Living on One Income: How to Survive and Thrive

The daily grind of being a two-career family with kids can be tiring, stressful and expensive; many families with young children would prefer living on one income so they can spend more time with their kids while saving money on daycare.

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Living on one income often seems like an impossible dream. It’s hard for many parents to figure out how to give up the security of a second paycheck. But the truth is, with careful planning and some short-term sacrifices, living on one income is more possible than you might think.

Here are seven ways your family can learn to live with less money:

1. Pay off Debt First

It’s hard to live on one income if you’re making big debt payments each month. Try to pay off your credit card debt, student loans and car payments before you take the leap of living on one income.

2. Get a Mortgage That is Affordable on One Income

Living on one income might require you to downsize your house or move to a lower-cost neighborhood. Consider whether moving is a possibility and whether you could find a more affordable option.

3. Try to Get by With One Car

When you’re a two-career household, that often means two commutes — and, in most American cities, that means two cars. If you have a parent who’s home full-time with the kids, it’s harder to afford two car payments. So be prepared to sacrifice: Could your family get by with one car? Could the parent who works outside the home start taking some form of public transit? Could the stay-at-home parent drive the other to work in the mornings? Are there other transportation options like carpooling or ride-sharing apps to get around town when needed, instead of paying for a second car?

4. Save Money on Food

Living on one income means you’re going to need to cut back on restaurant meals and takeout, and start cooking dinner at home more often. And that’s fine. Cooking at home is a great way to save money on your monthly food budget. Get a membership at a warehouse retailer and buy food in bulk. Plan meals ahead of time and buy two weeks’ worth (or more) of groceries per trip. Cook a week’s worth of meals in advance and freeze your weekly dinners so that they’re ready to warm up in the oven or in the microwave — you might find that cooking at home can actually saves time as well as money.

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5. Enjoy Free Entertainment

Instead of spending lots of money on going to movies, bars and other live entertainment, start looking for free options for entertainment. The good news is, there are lots of great options. Spend time at public parks, riverwalks, beaches and other public spaces. Check with your local city for free museum admission days, free outdoor concerts and other fun activities that won’t cost money. Instead of paying for an expensive monthly gym membership, go for walks in the neighborhood or push your baby in a jogging stroller on a public bike path.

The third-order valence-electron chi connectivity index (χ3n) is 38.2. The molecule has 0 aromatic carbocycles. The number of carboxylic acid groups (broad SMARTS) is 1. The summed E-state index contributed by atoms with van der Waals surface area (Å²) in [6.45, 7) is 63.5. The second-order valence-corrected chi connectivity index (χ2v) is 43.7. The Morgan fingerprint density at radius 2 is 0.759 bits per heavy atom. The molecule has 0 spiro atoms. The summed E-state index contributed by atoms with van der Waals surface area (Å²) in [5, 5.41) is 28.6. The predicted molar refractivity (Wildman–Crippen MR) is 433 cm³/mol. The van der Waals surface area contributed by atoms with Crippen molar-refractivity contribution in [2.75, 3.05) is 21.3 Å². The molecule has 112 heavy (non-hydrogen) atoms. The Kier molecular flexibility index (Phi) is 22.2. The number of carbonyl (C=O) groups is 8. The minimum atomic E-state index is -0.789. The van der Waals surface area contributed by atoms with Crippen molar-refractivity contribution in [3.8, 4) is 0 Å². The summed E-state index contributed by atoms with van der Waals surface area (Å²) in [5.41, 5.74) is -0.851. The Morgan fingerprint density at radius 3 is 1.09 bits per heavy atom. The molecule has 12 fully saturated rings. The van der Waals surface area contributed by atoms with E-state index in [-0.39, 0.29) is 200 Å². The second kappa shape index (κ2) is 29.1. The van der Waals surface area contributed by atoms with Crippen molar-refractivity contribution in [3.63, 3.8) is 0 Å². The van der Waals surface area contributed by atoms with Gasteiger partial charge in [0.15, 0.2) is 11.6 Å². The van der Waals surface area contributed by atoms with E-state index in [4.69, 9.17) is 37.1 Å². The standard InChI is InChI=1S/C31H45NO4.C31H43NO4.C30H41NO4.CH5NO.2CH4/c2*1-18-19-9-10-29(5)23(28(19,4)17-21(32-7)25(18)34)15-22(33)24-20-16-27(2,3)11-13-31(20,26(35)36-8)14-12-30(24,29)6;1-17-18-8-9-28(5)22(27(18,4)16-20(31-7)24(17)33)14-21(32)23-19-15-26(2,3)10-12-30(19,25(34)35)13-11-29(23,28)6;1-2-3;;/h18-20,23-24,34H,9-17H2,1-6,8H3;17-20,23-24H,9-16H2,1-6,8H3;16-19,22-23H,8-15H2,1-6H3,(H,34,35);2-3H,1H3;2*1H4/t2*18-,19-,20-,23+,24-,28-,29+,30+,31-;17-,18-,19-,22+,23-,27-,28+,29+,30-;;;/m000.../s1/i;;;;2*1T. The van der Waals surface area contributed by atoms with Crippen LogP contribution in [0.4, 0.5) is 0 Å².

6. Save Money by Quitting Your Job

Having two jobs can cost money — think of all of the costs of having a job: daycare expenses, taxes, commuting expenses (gasoline, wear and tear on your vehicle), clothing expenses, lunches out during the workweek. Living on one income could be more affordable than you might think.

7. Embrace a New Mindset

If you want to start living on one income, sit down and do some financial planning. Make a budget and figure out how much money you’ll have coming in and going out after giving up that second income.

Be prepared to embrace frugal living, think creatively and be open to living differently — with a bit less convenience or comfort than when you had two incomes.

If you really want to have a parent home full-time, with some thoughtful money management, it can be done. And you may find that, aside from a few conveniences or fun material things, you won’t miss that second paycheck much at all.

Legal Disclaimer: This site is for educational purposes and is not a substitute for professional advice. The material on this site is not intended to provide legal, investment, or financial advice and does not indicate the availability of any Discover product or service. It does not guarantee that Discover offers or endorses a product or service. For specific advice about your unique circumstances, you may wish to consult a qualified professional.

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